give this one a watch, just get your mind in for something that doesn't always make sense and try not to pick too many holes in the story. I swear that demon child only wanted a cuddle.
Either a work of unspeakable genius or the worst film ever made
I've been watching 'Demons' since the eighties. It's an Italian film that panders to us English speakers by kindly dubbing its natives with American voice actors. Ever since it was released it's been labelled as 'Night of the Living Dead in a cinema' and yeah I can't really sum it up any better.
It's a zombie film, only with 'demons' rather than zombies. This means that the nasties can sort of run (nearly twenty years before 28 Days Later wowed us with the prospect of a 'running zombie!') and aren't so much interested in eating their victims as they are in just turning them into more demons through scratches/bites. But, let's face it, they're still zombies by another name.
The story follows a group of people who go to watch a free horror film in a creepy cinema, only to find that life really does imitate art and the demons spread from the big screen to the popcorn stalls (so to speak). Now, you may be thinking that if you were trapped in your local multiplex with a load of flesh-eaters, you'd just kind of run out. Good point. And our on-screen heroes do try their best. However, where as most zombie films follow the rules of reality (if you count corpses coming back to life and attacking the living 'reality') Demons adds various plot devices which don't really get explained. Let's just say that random things happen that ensure the humans never can find a way out of a building little bigger than any cinema you've ever been in.
This is where I say the film is either genius or terrible I've never really worked out which. Random things happen which could be argued that subvert the typical Hollywood narrative structure. However, another line of thinking is that the writers had no idea what they were doing plots go nowhere, as do scenes and the balance of characters is all over the place. Sometimes you think some characters know more than they do and are going to play a greater part, only to have them killed at random parts.
But, no matter what you think of the story, the special effects are pretty special especially for the time. The demons themselves really are pretty nasty and I always found them a lot more creepy than your standard shuffling zombie. The demons really seem to take genuine satisfaction in spreading their plague and are motivated by a deep evil, rather than the zombies' need to feed alone. Demons may be laughed at by today's standards it hasn't got the characters of The Walking Dead, nor the coherent story of any recent zombie film, but it does have a weird feel about it and is definitely worth watching if you're a fan of the genre (and like eighties music). I find it a weird hypnotic classic that I watch regularly. Bobby Rhodes is an absolute legend in this.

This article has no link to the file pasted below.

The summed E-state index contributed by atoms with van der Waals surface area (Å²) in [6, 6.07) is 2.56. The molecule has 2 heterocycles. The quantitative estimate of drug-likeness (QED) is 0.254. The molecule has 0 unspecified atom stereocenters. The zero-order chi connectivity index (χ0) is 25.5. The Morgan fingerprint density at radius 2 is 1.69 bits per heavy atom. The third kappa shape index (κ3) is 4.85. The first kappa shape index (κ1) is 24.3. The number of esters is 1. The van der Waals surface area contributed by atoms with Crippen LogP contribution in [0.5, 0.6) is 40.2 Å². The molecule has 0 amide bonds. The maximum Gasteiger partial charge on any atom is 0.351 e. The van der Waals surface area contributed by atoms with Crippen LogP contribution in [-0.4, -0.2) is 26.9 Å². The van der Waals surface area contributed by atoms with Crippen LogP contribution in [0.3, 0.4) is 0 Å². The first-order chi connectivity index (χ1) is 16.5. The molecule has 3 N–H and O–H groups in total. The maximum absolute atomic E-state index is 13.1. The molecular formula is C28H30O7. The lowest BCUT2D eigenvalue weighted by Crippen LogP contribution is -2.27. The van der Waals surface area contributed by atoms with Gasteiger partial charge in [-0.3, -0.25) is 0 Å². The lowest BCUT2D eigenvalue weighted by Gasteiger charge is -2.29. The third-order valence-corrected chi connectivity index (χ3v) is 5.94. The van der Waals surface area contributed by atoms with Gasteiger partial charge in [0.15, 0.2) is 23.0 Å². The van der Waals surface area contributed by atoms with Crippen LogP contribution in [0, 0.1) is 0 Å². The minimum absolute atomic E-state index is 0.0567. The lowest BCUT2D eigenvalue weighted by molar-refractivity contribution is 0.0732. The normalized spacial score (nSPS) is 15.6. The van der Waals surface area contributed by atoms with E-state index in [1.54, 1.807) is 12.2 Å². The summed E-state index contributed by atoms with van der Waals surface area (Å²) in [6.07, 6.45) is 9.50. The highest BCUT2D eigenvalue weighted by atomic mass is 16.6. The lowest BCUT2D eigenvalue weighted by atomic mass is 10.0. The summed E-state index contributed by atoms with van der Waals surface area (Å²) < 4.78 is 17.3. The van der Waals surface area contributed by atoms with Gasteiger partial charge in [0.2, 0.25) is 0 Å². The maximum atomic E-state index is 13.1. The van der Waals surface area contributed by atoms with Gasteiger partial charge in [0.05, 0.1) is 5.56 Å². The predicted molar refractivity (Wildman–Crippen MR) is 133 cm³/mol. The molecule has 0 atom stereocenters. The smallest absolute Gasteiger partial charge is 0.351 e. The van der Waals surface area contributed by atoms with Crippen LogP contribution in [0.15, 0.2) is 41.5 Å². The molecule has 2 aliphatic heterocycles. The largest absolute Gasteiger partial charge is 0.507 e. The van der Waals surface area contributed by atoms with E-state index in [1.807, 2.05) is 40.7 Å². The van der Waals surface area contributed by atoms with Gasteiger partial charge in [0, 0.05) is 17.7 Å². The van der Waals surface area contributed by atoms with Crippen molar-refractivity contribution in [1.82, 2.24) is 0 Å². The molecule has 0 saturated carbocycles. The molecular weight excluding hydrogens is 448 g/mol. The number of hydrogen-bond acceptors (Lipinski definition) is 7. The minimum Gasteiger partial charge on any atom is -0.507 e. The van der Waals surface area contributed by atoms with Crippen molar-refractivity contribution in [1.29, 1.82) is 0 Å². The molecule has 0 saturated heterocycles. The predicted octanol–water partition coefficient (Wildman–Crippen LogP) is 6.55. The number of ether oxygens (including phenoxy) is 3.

House of 1000 Corpses (2003)
A gritty, gory mess
If there's one thing modern cinema is criticised for, it's that it's made by executives and corporations rather than by fans of the genre itself. However, that cannot be said for the delightfully-titled 'House of 1000 Corpses.' It's made by the (equally delightfully-named) Rob Zombie, who, despite being better known at the time as a musician, is definitely a fan of the horror genre.
But, without even going into who made it, perhaps it's the title that should give you all the information you need to know as to whether or not you'll like this film. If you're expecting anything deep and meaningful then you're going to turn it off within minutes. What you have is a pretty standard 'slasher' flick (okay, so it probably bears more in common with 'Texas Chainsaw' types films than 'Scream,' but there are definitely 'slasher' elements thrown in there), but presented with a sense of art. Or, if you're feeling a little harsher, you could replace the word 'art' with 'bits-thrown-in-that-look-like- they're-taken-right-out-of-an-MTV-music-video.' Rob Zombie tries to do something different with the way the film is shot. It's got a lot of cutaway films and stylishly-filmed segments which break up the narrative. Some may find those interesting and different, others may find that they distract from the narrative it's really a question of taste, but you can see his music video influence shining through.
But, you probably don't watch a film called 'House of 1000 Corpses' for its artistic integrity you want the gore. And it doesn't disappoint on that one. It's packed full of disgusting characters and imagery from grotesque mutants to gorgeous babes (who are equally grotesque when it comes to their tendency to murder people at the drop of a hat Sheri Moon Zombie, I'm looking at you!).
Overall, 'House of 1000 Corpses' isn't an original story, but it's done differently enough and with the required levels of gore that will satisfy anyone who wants to watch a film entitled so. It does feel a little 'raw' here and there. Sometimes I felt that was almost intentional, other times I wondered whether Rob Zombie was letting his visions get a little too convoluted. However, he definitely proves that he can do more than sing (assuming you agree with that in the first place!) and, seeing as he's a fan of the genre, hopefully this will be a good stepping stone to launch what might be a promising horror career.
Rat Race (2001)
Very silly, but highly watchable